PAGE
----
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Children’s day: Beyond ordinary celebration

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Children’s day. Photo: Zee news

Children are the asset of any nation, the future of a country and the hope of its tomorrow .

Nation prospers and progresses if it is able to develop the hidden potential lying untapped in her children.

In Nigeria, children make up a good percentage of the population.

According to World Health Organization (W.H.O) there are 100,000 live births against 814 deaths, hence, the need to give much attention to their all-round development and a day like children’s day is a step forward toward this direction.

The genesis of children’s day, dates back in Geneva in 1925, when 54 representatives from different countries gathered together in Geneva, Switzerland to convene the world conference for the wellbeing of children during which Geneva declaration protecting children was passed.

The proclamation made a strong appeal for the spiritual needs of children, relief for children in poverty, prevention of child labor, reassessing the way that children are educated and the other issues related to the welfare of children around the world.

May 27, is dedicated and set aside to celebrate children, it is usually a work free day for the primary and secondary school children traditionally decked out in their uniforms for competitive march past in open fields or stadium with top government officials on ground to acknowledge their salute as well as provide a platform for interactions and understanding among them.

The day teaches several important values. It is a call to protect little ones from all harm and save them from the negative impact of industrialization, digitalisation, industrialization, commercialization and gross materialism at large.

Today, many children are thrown open to the anomalies of the society and exposed to the negative side of the internet such as blind dates, pornography sites, instagram, facebook to mention but a few.

Also they are let out to the evils of drug, alcohol, hard labor, early marriage abuse, and violence among others.

It is quite disheartening that Nigeria remains one of the countries with the highest number of school drop outs roaming the streets.

In some parts of the country they have taken alms to be a profession while they ought to be in school or learning a particular trade.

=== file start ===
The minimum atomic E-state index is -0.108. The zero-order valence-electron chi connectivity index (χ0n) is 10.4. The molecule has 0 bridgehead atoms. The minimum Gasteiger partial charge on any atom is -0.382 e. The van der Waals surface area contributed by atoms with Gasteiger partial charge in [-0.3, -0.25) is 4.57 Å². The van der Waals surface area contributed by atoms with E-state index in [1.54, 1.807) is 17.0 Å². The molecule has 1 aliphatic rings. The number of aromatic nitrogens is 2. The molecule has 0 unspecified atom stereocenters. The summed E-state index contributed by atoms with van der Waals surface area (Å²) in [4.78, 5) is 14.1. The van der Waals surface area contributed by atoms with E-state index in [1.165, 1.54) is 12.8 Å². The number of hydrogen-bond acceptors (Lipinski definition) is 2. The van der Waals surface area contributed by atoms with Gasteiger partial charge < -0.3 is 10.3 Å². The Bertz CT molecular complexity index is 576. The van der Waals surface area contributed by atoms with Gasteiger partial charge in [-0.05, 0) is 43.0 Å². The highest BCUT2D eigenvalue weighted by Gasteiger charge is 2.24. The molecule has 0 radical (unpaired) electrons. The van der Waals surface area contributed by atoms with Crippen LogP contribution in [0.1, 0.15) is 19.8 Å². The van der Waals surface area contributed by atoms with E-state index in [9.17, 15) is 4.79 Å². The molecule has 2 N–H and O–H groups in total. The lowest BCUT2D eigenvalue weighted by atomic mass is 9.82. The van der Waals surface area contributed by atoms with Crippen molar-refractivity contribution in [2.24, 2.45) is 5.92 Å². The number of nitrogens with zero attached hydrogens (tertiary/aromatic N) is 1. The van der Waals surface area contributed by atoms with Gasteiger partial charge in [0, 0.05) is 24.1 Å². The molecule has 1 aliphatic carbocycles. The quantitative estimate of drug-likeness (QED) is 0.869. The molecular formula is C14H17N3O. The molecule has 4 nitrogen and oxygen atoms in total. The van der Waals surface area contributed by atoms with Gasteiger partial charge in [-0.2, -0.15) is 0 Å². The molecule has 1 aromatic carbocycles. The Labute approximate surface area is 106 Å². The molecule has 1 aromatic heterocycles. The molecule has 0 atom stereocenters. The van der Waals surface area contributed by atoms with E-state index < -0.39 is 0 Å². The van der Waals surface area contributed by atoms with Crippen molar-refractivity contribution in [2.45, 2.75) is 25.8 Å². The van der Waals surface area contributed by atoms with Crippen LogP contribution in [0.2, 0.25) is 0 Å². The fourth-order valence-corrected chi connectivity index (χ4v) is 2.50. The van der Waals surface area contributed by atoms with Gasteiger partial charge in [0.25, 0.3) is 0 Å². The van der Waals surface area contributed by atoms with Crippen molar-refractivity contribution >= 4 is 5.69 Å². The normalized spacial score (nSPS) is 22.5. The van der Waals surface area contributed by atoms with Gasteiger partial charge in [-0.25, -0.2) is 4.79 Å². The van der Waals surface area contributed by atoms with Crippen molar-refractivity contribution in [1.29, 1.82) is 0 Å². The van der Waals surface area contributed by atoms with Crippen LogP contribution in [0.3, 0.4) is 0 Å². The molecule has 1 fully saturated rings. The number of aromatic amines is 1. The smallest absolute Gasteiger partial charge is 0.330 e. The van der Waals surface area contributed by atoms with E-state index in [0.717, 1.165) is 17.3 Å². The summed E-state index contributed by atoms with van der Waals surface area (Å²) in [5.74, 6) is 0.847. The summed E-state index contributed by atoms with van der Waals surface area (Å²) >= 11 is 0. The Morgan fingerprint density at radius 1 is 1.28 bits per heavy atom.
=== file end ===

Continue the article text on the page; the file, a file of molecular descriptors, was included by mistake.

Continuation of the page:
In the south-east, south- south, they are mostly found on the streets hawking usually a variety of petty items.

It is instructive to note that children have come under additional pressures as a result of upsurge of violence, especially the Boko Haram insurgency in the North East which has claimed and uprooted millions of people from their homes.

A recent report by the United Nations Refugee Agency states that a sharp increase in women and children being use as human bombs by Boko Haram .

In 2017 the use of children in attacks was up four times over the previous year.

However, Boko Haram remains a substantial threat and has conducted a string of violent attacks so far in 2018, including the high profile kidnapping and subsequent release of Chibok and Dapchi girls.

This insurgency has destroyed so many of them in three core conflicts states of Borno, Yobe and Adamawa.

Many of these children have been living in internally displaced camps(IDP’s) in many parts of the country and have been out of school for upward of three years or even more which has not prevented further attacks on them due to poor security.

Another red flag is the massive killings by the Fulani herdsmen which needs to be addressed as urgent, as thousands of children have become orphans and many expelled from their homes.

According to daily post Executive Secretary State Emergency Management Agency (SEMA) gave a staggering statistics of children numbering 10,000 have been forced out of school, became orphans, displaced from their homes while death toll has been on the increase.

Children have lent themselves to agents of terror in Northern Nigeria by becoming suicide bombers. This is a stern warning of how not to be neglect on cultural, religious ,or moral values as this can come back to haunt the society.

The alarming rate of child labor remains a major source of concern in Nigeria, in spite legislative measures.

Child labor is defined as work that is mentally, physically, socially or morally dangerous and harmful to children and deprives them of opportunities for schooling and development.

According to International Labor Organization, the number of working children under the age of 14 is alarming and estimated at 15million. The high level of diverse and tedious jobs that children execute in dangerous circumstances is worrisome.

Therefore, beyond the traditional and conventional way of commemorating the day, government should look inward and do much more, than just mere match past; they should embark on empowerment programmes that will resonate in the minds of the children.

Such programmes should include vocational training; skill acquisition and providing qualitative and affordable education if not totally free at all government levels (Federal and State).

As part of broader efforts towards durable solution to abolishing child labor, implementing various welfare programmes must be done with full transparency and honesty, so that all eligible ones get benefits.

Happy Children’s day!!!

Adeosun Damilola wrote from Oke-Mosan, Abeokuta Ogun State.


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